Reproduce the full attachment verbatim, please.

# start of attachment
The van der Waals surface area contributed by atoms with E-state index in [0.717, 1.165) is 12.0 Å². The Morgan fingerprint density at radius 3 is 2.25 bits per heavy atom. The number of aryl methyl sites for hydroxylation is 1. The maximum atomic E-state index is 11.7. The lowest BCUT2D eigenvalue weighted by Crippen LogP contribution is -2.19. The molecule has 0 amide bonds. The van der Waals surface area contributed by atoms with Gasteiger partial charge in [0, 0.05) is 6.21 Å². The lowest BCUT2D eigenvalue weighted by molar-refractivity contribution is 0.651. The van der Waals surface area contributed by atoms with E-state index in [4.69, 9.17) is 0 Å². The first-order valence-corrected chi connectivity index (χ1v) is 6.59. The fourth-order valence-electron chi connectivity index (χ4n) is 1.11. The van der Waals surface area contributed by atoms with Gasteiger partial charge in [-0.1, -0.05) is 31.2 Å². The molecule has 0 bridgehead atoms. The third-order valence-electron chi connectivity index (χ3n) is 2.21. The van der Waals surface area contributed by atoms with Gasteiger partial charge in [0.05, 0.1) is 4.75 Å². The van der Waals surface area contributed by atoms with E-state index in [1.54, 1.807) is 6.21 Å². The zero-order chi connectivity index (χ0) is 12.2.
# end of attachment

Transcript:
The van der Waals surface area contributed by atoms with E-state index in [0.717, 1.165) is 12.0 Å². The Morgan fingerprint density at radius 3 is 2.25 bits per heavy atom. The number of aryl methyl sites for hydroxylation is 1. The maximum atomic E-state index is 11.7. The lowest BCUT2D eigenvalue weighted by Crippen LogP contribution is -2.19. The molecule has 0 amide bonds. The van der Waals surface area contributed by atoms with Gasteiger partial charge in [0, 0.05) is 6.21 Å². The lowest BCUT2D eigenvalue weighted by molar-refractivity contribution is 0.651. The van der Waals surface area contributed by atoms with E-state index in [4.69, 9.17) is 0 Å². The first-order valence-corrected chi connectivity index (χ1v) is 6.59. The fourth-order valence-electron chi connectivity index (χ4n) is 1.11. The van der Waals surface area contributed by atoms with Gasteiger partial charge in [-0.1, -0.05) is 31.2 Å². The molecule has 0 bridgehead atoms. The third-order valence-electron chi connectivity index (χ3n) is 2.21. The van der Waals surface area contributed by atoms with Gasteiger partial charge in [0.05, 0.1) is 4.75 Å². The van der Waals surface area contributed by atoms with E-state index in [1.54, 1.807) is 6.21 Å². The zero-order chi connectivity index (χ0) is 12.2.